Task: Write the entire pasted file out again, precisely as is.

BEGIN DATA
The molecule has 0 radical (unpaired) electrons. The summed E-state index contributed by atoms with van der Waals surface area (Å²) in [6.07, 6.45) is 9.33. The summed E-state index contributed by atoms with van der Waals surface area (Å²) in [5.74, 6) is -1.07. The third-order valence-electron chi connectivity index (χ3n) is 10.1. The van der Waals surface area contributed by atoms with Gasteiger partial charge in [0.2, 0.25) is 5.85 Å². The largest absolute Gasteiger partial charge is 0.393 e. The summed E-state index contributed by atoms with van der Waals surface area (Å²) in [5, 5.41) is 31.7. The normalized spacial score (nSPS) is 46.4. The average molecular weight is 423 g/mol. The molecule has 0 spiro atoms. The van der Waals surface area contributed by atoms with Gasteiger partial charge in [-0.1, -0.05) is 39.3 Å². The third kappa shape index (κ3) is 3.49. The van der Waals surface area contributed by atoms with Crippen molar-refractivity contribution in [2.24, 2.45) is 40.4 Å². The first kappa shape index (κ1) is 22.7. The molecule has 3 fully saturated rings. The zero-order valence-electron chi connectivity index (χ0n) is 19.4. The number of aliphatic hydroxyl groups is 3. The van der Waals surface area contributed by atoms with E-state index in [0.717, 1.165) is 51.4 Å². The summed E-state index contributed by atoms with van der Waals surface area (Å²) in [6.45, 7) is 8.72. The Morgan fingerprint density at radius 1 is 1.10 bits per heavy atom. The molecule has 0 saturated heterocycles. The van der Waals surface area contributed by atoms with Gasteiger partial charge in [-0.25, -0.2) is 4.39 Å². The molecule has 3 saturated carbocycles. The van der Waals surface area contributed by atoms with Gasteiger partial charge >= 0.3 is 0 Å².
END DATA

The molecule has 0 radical (unpaired) electrons. The summed E-state index contributed by atoms with van der Waals surface area (Å²) in [6.07, 6.45) is 9.33. The summed E-state index contributed by atoms with van der Waals surface area (Å²) in [5.74, 6) is -1.07. The third-order valence-electron chi connectivity index (χ3n) is 10.1. The van der Waals surface area contributed by atoms with Gasteiger partial charge in [0.2, 0.25) is 5.85 Å². The largest absolute Gasteiger partial charge is 0.393 e. The summed E-state index contributed by atoms with van der Waals surface area (Å²) in [5, 5.41) is 31.7. The normalized spacial score (nSPS) is 46.4. The average molecular weight is 423 g/mol. The molecule has 0 spiro atoms. The van der Waals surface area contributed by atoms with Gasteiger partial charge in [-0.1, -0.05) is 39.3 Å². The third kappa shape index (κ3) is 3.49. The van der Waals surface area contributed by atoms with Crippen molar-refractivity contribution in [2.24, 2.45) is 40.4 Å². The first kappa shape index (κ1) is 22.7. The molecule has 3 fully saturated rings. The zero-order valence-electron chi connectivity index (χ0n) is 19.4. The number of aliphatic hydroxyl groups is 3. The van der Waals surface area contributed by atoms with E-state index in [0.717, 1.165) is 51.4 Å². The summed E-state index contributed by atoms with van der Waals surface area (Å²) in [6.45, 7) is 8.72. The Morgan fingerprint density at radius 1 is 1.10 bits per heavy atom. The molecule has 0 saturated heterocycles. The van der Waals surface area contributed by atoms with Gasteiger partial charge in [-0.25, -0.2) is 4.39 Å². The molecule has 3 saturated carbocycles. The van der Waals surface area contributed by atoms with Gasteiger partial charge >= 0.3 is 0 Å².